University of Washington law professor Lisa Marshall Manheim writes that by ending the possibility of filibusters of Supreme Court nominations, Senate Republicans have worked a “realignment of checks and balances” that threatens to make the Court “more polarized and less stable.”
No longer must a president appeal to 60 senators from across the country, representing a range of interests, to shepherd a nominee through the process. Now all a president needs is a bare majority. . . .
In short, future Supreme Court nominees are less likely to be compromise candidates, which means the Supreme Court of the future may be less likely to maintain the sort of long-term ideological balance that we have today.
Let’s leave aside the portions of the argument in which Manheim suggests that we should all be grateful that Justice Anthony Kennedy is the most powerful person in American government. Is it really credible that the Supreme Court filibuster has been a powerful check on the appointment of justices?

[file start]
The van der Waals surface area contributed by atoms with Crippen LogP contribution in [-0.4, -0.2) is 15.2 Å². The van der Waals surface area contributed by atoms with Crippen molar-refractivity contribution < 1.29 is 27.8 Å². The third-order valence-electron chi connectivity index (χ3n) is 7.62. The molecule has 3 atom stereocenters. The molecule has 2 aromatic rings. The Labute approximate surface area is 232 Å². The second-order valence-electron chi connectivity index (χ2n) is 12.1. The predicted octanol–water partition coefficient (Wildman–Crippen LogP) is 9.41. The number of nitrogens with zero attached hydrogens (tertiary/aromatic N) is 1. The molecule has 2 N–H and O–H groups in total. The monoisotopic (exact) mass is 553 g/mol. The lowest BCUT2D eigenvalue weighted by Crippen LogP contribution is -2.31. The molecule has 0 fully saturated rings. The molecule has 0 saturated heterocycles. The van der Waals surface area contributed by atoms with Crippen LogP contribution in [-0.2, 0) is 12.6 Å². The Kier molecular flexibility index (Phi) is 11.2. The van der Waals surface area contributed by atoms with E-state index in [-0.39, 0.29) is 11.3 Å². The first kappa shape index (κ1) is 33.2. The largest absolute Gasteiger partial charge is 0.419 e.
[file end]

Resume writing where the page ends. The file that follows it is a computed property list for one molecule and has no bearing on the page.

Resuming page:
No, it isn’t. The minority party had never previously succeeded in using a filibuster to block a Supreme Court nominee; two of the justices who were sitting on the Court before this weekend were confirmed by fewer than 60 votes; and the period of time during which people have been talking about mounting partisan filibusters of Supreme Court nominees–roughly, the last dozen years–is coterminous with the period of time during which people have been talking about changing the rules so that they couldn’t happen. Filibusters of Supreme Court nominees and the threat of such filibusters just haven’t played the historical role that Manheim’s argument assumes they have. As I wrote the other day, the end of Supreme Court filibusters cost both parties a power they had never exercised, and probably were never going to be able to exercise, effectively.